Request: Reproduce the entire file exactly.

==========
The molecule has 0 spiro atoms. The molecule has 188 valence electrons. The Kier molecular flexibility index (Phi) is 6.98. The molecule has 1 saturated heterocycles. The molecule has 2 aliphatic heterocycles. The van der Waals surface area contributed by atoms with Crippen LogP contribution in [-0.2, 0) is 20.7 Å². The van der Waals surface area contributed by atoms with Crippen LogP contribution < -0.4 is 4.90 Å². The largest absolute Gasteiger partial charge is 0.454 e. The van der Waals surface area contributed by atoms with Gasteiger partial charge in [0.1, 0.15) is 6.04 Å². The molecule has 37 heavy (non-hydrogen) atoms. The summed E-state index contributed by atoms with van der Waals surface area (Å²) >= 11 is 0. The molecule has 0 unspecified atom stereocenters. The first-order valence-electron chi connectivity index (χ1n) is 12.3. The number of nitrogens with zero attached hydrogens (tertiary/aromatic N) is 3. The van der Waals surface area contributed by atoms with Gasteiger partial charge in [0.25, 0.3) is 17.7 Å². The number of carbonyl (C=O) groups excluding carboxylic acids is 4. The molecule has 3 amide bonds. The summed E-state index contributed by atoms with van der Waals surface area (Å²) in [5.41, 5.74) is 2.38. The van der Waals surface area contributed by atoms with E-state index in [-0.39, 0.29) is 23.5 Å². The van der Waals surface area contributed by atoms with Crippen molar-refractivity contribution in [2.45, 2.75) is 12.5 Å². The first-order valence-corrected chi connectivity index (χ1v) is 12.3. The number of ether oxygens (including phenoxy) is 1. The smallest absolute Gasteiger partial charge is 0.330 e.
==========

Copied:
The molecule has 0 spiro atoms. The molecule has 188 valence electrons. The Kier molecular flexibility index (Phi) is 6.98. The molecule has 1 saturated heterocycles. The molecule has 2 aliphatic heterocycles. The van der Waals surface area contributed by atoms with Crippen LogP contribution in [-0.2, 0) is 20.7 Å². The van der Waals surface area contributed by atoms with Crippen LogP contribution < -0.4 is 4.90 Å². The largest absolute Gasteiger partial charge is 0.454 e. The van der Waals surface area contributed by atoms with Gasteiger partial charge in [0.1, 0.15) is 6.04 Å². The molecule has 37 heavy (non-hydrogen) atoms. The summed E-state index contributed by atoms with van der Waals surface area (Å²) >= 11 is 0. The molecule has 0 unspecified atom stereocenters. The first-order valence-electron chi connectivity index (χ1n) is 12.3. The number of nitrogens with zero attached hydrogens (tertiary/aromatic N) is 3. The van der Waals surface area contributed by atoms with Gasteiger partial charge in [0.25, 0.3) is 17.7 Å². The number of carbonyl (C=O) groups excluding carboxylic acids is 4. The molecule has 3 amide bonds. The summed E-state index contributed by atoms with van der Waals surface area (Å²) in [5.41, 5.74) is 2.38. The van der Waals surface area contributed by atoms with E-state index in [-0.39, 0.29) is 23.5 Å². The van der Waals surface area contributed by atoms with Crippen molar-refractivity contribution in [2.45, 2.75) is 12.5 Å². The first-order valence-corrected chi connectivity index (χ1v) is 12.3. The number of ether oxygens (including phenoxy) is 1. The smallest absolute Gasteiger partial charge is 0.330 e.